Michael Futch: Building a Better Today and Tomorrow
While still a small boy growing up in segregated Monroe, La., Michael Futch was fascinated with building, intrigued by what made structures stand. He followed his passion into adulthood, earning two degrees in engineering before adding a juris doctorate from the Cornell University School of Law to his passel of qualifications. Today, as vice president and general counsel at Granite Construction Incorporated, a multi-billion dollar California-based company responsible for huge projects, including the Las Vegas monorail and the infrastructure surrounding New York City’s proposed Freedom Tower, Futch remains in the game.
“When I chose to specialize in construction law, being able to read plans and specifications was a tremendous advantage,” recalls Futch. “Now it’s become quite common. At Granite we have six in-house counsel, and four of us are licensed engineers.”
What is less common—though not as unusual as when he began his legal career 25 years ago—is Futch’s status as an attorney of color in a corporate behemoth.
Futch credits the teachers at the Monroe public high school he attended with instilling the drive to succeed within him and his classmates.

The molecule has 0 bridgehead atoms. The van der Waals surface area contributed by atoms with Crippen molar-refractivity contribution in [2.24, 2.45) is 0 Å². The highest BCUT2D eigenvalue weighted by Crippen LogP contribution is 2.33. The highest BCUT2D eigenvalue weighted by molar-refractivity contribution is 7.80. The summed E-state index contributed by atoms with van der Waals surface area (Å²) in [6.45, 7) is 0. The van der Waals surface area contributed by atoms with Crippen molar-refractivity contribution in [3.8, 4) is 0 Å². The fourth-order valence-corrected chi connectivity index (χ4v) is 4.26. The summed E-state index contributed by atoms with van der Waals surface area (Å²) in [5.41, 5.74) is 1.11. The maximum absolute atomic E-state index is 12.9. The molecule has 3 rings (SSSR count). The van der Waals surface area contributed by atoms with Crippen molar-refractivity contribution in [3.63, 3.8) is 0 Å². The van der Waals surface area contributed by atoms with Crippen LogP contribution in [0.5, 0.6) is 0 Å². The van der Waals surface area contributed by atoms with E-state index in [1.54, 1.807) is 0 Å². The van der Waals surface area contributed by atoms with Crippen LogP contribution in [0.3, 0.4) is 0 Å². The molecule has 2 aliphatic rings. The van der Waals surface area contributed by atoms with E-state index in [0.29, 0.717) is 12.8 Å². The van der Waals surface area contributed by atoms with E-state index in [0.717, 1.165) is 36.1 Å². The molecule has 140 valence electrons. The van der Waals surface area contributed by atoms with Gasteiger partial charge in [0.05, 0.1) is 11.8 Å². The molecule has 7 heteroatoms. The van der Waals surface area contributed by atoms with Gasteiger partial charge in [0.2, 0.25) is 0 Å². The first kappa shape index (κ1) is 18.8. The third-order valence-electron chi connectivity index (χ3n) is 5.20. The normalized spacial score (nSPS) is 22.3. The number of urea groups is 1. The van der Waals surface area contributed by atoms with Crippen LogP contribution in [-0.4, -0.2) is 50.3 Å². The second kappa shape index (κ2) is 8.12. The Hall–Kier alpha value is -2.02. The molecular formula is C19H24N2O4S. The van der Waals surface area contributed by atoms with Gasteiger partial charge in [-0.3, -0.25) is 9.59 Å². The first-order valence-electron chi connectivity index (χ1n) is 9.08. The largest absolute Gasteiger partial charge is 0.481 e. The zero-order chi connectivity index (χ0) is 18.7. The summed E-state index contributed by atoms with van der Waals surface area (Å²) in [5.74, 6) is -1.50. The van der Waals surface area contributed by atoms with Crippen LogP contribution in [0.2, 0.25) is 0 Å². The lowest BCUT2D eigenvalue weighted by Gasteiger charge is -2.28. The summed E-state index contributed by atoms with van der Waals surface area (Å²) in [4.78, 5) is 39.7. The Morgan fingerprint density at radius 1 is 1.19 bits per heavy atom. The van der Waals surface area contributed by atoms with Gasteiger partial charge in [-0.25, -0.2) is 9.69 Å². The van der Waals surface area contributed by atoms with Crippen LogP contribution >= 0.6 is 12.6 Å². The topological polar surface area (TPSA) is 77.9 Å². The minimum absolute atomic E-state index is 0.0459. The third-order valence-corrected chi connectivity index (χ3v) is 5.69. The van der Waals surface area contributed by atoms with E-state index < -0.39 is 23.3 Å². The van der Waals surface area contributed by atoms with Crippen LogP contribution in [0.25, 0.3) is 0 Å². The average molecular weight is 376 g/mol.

“They explained to us that the world was changing, and many opportunities would soon be opening up to young African Americans,” says Futch. “They believed in us, and, in turn, we thought we were the cream of the crop. We competed and were determined to make it.” Futch listened to his teachers’ advice. He studied civil engineering at Southern University, a predominately black school in Baton Rouge, and after graduating in 1970, Futch headed west to San Francisco, where he was employed as an engineer. Only months later, he was drafted into the army.
Once out of the service, Futch continued his education at the University of California, where he was the only African American civil engineering student in the university’s prestigious master’s program.
“It was a lonely existence. I didn’t have a single study partner,” he recalls. “Still, I was determined to try harder, work longer, to do whatever it might take to graduate.” According to Futch, the business world has made strides with diversity because it better understands the advantage of a diverse team serving a heterogeneous pool of customers, and the realities of selling in a diverse society.
“At Granite, we have a policy of hiring minority attorneys as our outside counsel when we can,” says Futch. “We have two minorities on the board, and diversity is one of their concerns. At the moment we are looking to fill a spot in our legal department, and we insist on seeing a diverse candidate slate.”
Futch is hopeful that one day the legal profession will be in the forefront of diversity, but believes it is not there yet.
“Some law firms pay lip service to diversity,” adds Futch. “But it’s only when the general counsel puts pressure on outside counsel to hire minorities, or when clients insist on change, that substantial progress will be made.”
While waiting for that day, Futch is doing his part to help build a diverse workplace, one block at a time.
Patrick Folliard is a freelance writer based in Silver Spring, Md.
From the January/February 2006 issue of Diversity & The Bar®